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Ambien FAQs

Many people assume sleeping pills like Ambien are safe when prescribed by their physician. While they can be safe when taken in appropriate doses and for a short duration, there are potential side effects. If you suffer from a chronic sleep disorder like 40 million other people in the U.S., the following Ambien facts will help you determine if this drug is the best option to treat your insomnia.

Is Ambien More Dangerous for Older Adults?

Elderly or debilitated individuals may be especially sensitive to the effects of zolpidem. A study evaluating the five-year driving records of 2,000 Alabama residents ages 70 and older found that women who used Ambien had a 61% higher probability of an accident over five years compared to nonusers. The risk of an accident more than doubled for both men and women ages 80 and older.1 Elderly people already have a much greater risk of falls. Zolpidem can cause drowsiness and a decreased level of consciousness, which may lead to falls and associated severe injuries such as hip fractures and traumatic brain injury.2

What Are the Dangers of Taking Ambien With Other Drugs?

More than two-thirds of zolpidem-related emergency room visits resulting in hospital admission or transfer involved other medications, most often other central nervous system (CNS) depressants. CNS depression is the result of decreased brain activity, which may be caused by taking one or several CNS depressant medications and/or alcohol together. This can result in cumulative depressive effects on the brain such as decreased breathing and heart rate, as well as loss of consciousness, potentially leading to coma or death.3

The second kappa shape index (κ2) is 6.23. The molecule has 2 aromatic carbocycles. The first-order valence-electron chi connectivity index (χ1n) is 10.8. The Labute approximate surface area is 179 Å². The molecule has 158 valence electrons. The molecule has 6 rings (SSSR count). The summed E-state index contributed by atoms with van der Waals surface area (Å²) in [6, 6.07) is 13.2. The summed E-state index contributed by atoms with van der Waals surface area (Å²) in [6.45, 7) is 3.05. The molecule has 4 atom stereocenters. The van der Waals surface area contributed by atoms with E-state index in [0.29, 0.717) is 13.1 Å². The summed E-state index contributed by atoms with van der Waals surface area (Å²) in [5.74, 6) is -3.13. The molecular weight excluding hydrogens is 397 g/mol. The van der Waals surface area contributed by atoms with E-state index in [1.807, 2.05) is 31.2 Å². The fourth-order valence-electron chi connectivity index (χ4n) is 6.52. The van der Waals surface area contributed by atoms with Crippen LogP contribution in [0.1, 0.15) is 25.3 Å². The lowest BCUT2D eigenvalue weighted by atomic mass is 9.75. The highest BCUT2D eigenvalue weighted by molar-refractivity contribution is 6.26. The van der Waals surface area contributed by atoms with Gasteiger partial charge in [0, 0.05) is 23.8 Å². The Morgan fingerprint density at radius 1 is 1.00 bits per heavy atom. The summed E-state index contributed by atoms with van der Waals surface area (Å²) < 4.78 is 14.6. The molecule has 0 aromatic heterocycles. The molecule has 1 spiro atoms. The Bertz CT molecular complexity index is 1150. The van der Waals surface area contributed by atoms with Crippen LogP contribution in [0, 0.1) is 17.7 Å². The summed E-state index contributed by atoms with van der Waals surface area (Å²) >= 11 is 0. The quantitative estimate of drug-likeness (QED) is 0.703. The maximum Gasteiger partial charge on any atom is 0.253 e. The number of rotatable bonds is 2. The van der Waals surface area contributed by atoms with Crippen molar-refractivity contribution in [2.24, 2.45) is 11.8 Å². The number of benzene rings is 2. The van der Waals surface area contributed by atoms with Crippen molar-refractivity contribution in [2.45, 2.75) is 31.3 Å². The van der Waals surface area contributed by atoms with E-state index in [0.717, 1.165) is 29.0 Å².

What Happens When Ambien and Alcohol Are Taken Together?

Taken together, alcohol and Ambien drastically suppress CNS function, and can severely impact the function of several major organs including the liver, kidneys, brain, heart and pancreas.4 Use of both Ambien and alcohol is associated with increased rates of intensive care unit admissions in people visiting emergency rooms.3 Signs of co-occurring alcohol and Ambien abuse include:

  • Severe drowsiness
  • Dizziness
  • Amnesia
  • Slowed respiratory rate
  • Impaired motor skills
  • Slurred speech
  • Unsteady gait
  • Memory or attention impairment
  • Coma or stupor4

Is It Safe for People With Depression to Take Ambien?

In depressed people treated with sedative-hypnotics, worsening of depression and suicidal thoughts and actions (including completed suicides) have been reported. Protective measures should be taken because suicidal tendencies and intentional overdose are more common in people with depression. The lowest number of tablets feasible should be prescribed at any one time.2 Limited studies have shown zolpidem has abuse potential with a high risk of dependency and withdrawal especially among elderly patients with comorbid anxiety/depressive symptoms and disorders.5

  1. Sleeping Pills May Spell Trouble for Older Drivers. HealthDay website. https://consumer.healthday.com/sleep-disorder-information-33/ambien-news-21/sleeping-pills-may-spell-trouble-for-older-drivers-708346.html Published February 25, 2017. Accessed January 10, 2017.
  2. Ambien. Drugs website. https://www.drugs.com/pro/ambien.html Updated August 2016. Accessed January 10, 2017.
  3. Bush DM. Emergency Department Visits Attributed to Overmedication That Involved the Insomnia Medication Zolpidem. The CBHSQ Report. Rockville (MD): Substance Abuse and Mental Health Services Administration (US); 2013-2014 Aug 07.
  4. Concurrent Alcohol and Ambien Abuse. Drug Abuse website. http://drugabuse.com/library/concurrent-alcohol-and-ambien-abuse/ Accessed January 10, 2017.
  5. Pourshams M, Malakouti SK. Zolpidem abuse and dependency in an elderly patient with major depressive disorder: a case report. Daru. 2014;22(1):54. doi:10.1186/2008-2231-22-54.
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